Maths and theatre are not subjects that easily combine, but a production company has found a way and the results are a resounding success, says Hilary Wilce
There is a crisis in the Land of Numeracy. Queen Doreen used to be great at juggling numbers. Every year she easily won the annual mental maths dual which allowed her to keep reigning over her kingdom. But this year the evil Number Cruncher, a huge reptilian creature that breathes fire and blows snot bubbles, has hatched a dastardly plot to overthrow her...
The infants of Goldthorne Park Primary School, Wolverhampton, are enraptured. Their eyes follow every move of Queen Doreen, in her red-checked trousers and plastic tiara, and of the Number Cruncher, in his green boiler suit and hairy monster slippers.
They giggle at the jokes, sing the Numbers Song with enthusiasm and shoot their hands up whenever a sum is posed, which is frequently, because Go Figure is that unlikely thing - a maths drama with the underlying message that numbers are fun, relevant and can even (in a land not so far away, in a time not so long ago) save your bacon.
Go Figure is the product of Theatre Works, which is the brainchild of actors and writers Ian Billings and Stephanie Dale. The company offers primary schools plays based on English, maths, geography and science, which are closely tailored to the learning objectives of key stages 1 and 2. In Go Figure there is adding and subtracting, rounding up and down, and an episode about the change you would get if you took 10p out of pound;10. There are simple fractions, number lines, triangles, circles and squares. Also - for good measure - there is a little bit of home psychology. If I trust in myself, muses Queen Doreen, summoning strength for her final battle, my brain will do the rest.
The plays are perfectly geared to the age group. They are fast-paced and funny, with lots of character changes, and the number-work is woven so skilfully into the heart of the story that the children appear to have no idea they are doing maths. What they really loved, said one teacher, was the way the story kept repeating things and going back over the same problems with exactly the same numbers.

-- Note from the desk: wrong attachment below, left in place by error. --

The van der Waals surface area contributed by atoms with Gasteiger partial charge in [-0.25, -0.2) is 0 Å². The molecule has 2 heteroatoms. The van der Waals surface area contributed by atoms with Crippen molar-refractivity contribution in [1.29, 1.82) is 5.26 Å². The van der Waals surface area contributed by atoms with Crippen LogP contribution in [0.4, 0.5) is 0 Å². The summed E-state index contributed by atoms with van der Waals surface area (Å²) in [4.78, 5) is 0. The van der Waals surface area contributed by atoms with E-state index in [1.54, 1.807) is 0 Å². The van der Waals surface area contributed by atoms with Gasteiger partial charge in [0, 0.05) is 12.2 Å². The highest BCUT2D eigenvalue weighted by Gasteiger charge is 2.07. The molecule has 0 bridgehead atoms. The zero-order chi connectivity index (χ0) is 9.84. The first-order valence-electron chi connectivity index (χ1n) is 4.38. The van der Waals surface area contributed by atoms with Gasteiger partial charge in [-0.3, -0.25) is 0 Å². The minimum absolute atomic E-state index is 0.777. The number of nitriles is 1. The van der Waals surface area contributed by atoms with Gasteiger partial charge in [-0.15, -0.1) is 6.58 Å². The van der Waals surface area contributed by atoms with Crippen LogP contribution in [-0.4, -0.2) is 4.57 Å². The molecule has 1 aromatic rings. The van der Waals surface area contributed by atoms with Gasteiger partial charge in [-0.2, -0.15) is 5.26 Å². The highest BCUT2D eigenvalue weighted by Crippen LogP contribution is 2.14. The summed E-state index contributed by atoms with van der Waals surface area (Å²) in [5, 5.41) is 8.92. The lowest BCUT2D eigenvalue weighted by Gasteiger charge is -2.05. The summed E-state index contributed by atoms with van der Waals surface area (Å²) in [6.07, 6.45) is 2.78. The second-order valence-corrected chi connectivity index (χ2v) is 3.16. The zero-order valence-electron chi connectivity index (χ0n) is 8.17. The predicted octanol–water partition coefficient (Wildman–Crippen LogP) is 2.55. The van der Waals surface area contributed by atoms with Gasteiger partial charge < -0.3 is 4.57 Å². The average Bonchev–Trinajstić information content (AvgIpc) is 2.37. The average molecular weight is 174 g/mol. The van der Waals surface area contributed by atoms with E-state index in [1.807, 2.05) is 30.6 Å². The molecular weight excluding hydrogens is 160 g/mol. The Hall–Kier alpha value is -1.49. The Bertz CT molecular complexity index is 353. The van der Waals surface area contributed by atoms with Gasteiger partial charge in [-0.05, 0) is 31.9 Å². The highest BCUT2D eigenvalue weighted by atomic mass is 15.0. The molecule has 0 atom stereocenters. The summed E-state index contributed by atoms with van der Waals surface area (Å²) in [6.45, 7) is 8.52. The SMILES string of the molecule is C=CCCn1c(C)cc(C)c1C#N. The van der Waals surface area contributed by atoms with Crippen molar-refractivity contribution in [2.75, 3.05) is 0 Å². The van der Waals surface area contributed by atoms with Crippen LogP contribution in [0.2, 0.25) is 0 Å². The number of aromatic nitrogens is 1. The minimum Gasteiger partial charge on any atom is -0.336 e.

That's because Gale, aged 28, and Billings, 35, are experienced enough to know exactly what they are doing. Billings is a pantomime writer, who has written for the BBC's Chuckle-Vision and the Teletubbies. He has performed extensively as an actor and runs his own theatre school.
Gale worked with youth groups after studying for a degree in theatre and media drama at Cardiff. She has also worked on educational fund-raising and is now writing plays for Radio 4. The pair met at a playwriting course at Birmingham University, and have taken their plays into more than 50 schools since they started Theatre Works last January.
Schools are keen to book them, says Gale, because of the plays' curriculum links. Time and other pressures on teachers also mean they prefer the theatre to come to them, rather than taking classes to see productions, she says. Go Figure has been particularly popular because maths and drama is an unusual combination and the chance to enhance numeracy with something colourful and entertaining is rare.
Theatre Works' Christmas show this year is Alice in Numberland, which features encounters with such characters as the White Rabbit, the Dormouse, and the Caterpillar. Alice also meets Tweedleone and Tweedletwo, who do a lot of counting, forwards and backwards. Maths is used to advance the storyline, and help Alice to get in and out of Numberland.
The writing workshops have also taken off. Billings and Gale's use of props and drama exercises get groups of older primary pupils and secondary school students to talk about what makes a good story, develop events and characters, and start writing creatively. The Wolverhampton-based duo is strictly low-tech - without even a van to its name - but has performed all over the West Midlands and would consider travelling further afield, possibly even working with groups of schools. Billings says he would also be interested in hearing from teachers of other key stages, who want to inject some fun and drama into their maths classes.
Theatre Works plays also include Go Figure 2 for KS2 maths. Plays cost pound;300 and writing workshops pound;200Theatre Works, 18 Upper Street, Tettenhall, Wolverhampton WV6 8QG. Tel: 07761 277 634 (Ian Billings) or 07760 248842 (Stephanie Dale) Email: firstname.lastname@example.org